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Checkpoint Demonstrates RFID Capabilities
The company says its role in a recent EPC Gen 2 test in Europe shows off the systems integration services it offers retailers.
Jan 16, 2007—Back in October 2006, RFID Journal revealed that Checkpoint Systems, a Thorofare, N.J.-based provider of radio frequency identification and electronic article surveillance (EAS) systems, had laid off its dedicated RFID team and was planning to focus its RFID efforts on the retail sector (see Checkpoint Refocuses RFID Effort).
The company has recently revealed its role in a highly publicized test of second-generation Electronic Product Code (EPC) technology in a dense-reader environment. It says the project shows off the capabilities it offers retail customers.
The test was held at a Metro distribution center last September at the behest of a group within the European Telecommunications Standards Institute (ETSI) that deals with electromagnetic compatibility and radio spectrum matters. A total of 36 dock doors were outfitted with interrogators based on the second-generation EPC standard to see if they would interfere with one another (see ETSI Tests Show EPC Scaleable in Europe). Complying with the ETSI listen before talk (LBT) requirements, the tested systems achieved at least a 98.5 percent read rate from multiple tags on pallets wheeled simultaneously through the dock doors.
Checkpoint evaluated and selected the hardware, then configured and installed all 36 RFID portals. IBM, Checkpoint and the interrogator manufacturers were all involved in testing the readers.
Checkpoint has traditionally installed RF-based EAS systems at point-of-sale stations and store exits to reduce shoplifting. Now, however, it has invested in developing the capabilities needed to help retailers track goods in store stockrooms, and to manage inventory.
"We're leveraging our long history of installing RF-based systems in large numbers of retail stores," says Checkpoint's CEO, George Off. "We want to help retailers manage inventory in the back of the store and bring more value to our retail customers." Off says Checkpoint is one of the few systems integrators with a global services arm to install RFID systems in many retail stores simultaneously.
"RFID is a huge industry, with many applications," says Off. "We have to pick our spots. We decided to leverage our experience providing RF-based security tags to help retailers manage their inventory. We want to be more of a solutions provider in the RFID space. We also see a big opportunity in helping them with source tagging, where we have a lot of experience."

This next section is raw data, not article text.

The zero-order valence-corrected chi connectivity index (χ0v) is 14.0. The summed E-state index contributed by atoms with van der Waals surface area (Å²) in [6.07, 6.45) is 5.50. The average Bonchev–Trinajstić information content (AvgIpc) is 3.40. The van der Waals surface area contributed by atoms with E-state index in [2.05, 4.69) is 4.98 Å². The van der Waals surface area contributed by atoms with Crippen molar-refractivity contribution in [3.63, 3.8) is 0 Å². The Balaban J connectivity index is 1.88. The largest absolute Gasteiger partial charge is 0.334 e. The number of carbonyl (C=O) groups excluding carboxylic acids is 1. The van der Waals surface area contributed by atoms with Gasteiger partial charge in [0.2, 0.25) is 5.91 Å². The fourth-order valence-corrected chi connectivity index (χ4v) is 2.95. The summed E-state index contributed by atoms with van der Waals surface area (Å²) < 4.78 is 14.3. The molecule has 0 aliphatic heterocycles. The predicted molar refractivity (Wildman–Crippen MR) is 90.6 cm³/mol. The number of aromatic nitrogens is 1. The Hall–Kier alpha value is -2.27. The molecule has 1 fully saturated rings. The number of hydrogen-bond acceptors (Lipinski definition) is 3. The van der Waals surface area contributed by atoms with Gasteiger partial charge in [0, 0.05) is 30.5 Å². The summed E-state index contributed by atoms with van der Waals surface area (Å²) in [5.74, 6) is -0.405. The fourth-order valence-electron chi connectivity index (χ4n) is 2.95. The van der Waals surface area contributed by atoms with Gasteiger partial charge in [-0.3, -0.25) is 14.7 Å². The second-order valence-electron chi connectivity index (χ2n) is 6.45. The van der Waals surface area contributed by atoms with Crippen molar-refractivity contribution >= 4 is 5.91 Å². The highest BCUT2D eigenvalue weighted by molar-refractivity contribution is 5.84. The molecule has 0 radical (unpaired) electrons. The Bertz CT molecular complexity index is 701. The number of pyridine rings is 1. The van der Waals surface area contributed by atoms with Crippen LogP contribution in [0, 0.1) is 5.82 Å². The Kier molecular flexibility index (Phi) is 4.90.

Gerd Wolfram, director of IT strategy, buying and development services for MGI Metro Group Information Technology, a Metro subsidiary that provides in-house IT services, explains that his firm chose Checkpoint for the test installation because the companies have worked together extensively. "We have a long history with Checkpoint on the EAS side, and they installed dual [RFID and EAS] system gates at the checkout in our Future Store," he says. Metro opened its Future Store in 2003 as a place where it could test RFID and other technologies under real-world conditions (see Metro Opens 'Store of the Future').
According to Wolfram, the hardware installation and testing went smoothly. "The hardest part was getting people to pull the pallets through all 36 doors at the same time," he says. "We had a lot of false starts."
Wolfram believes Checkpoint's experience in installing RF-based EAS systems (as opposed to acousto-magnetic and electromagnetic systems) is relevant in the RFID market. "We took the strategic decision to harmonize the different EAS systems we have in different parts of the company," he says. "We decided to go with RF everywhere in the belief that this would position us to one day combine EAS and RFID."
Off says Checkpoint plans to introduce several new RFID products aimed at the RFID market later this year, but declined to describe them—or to give a date for the launch. "We have a very ambitious agenda," he says.
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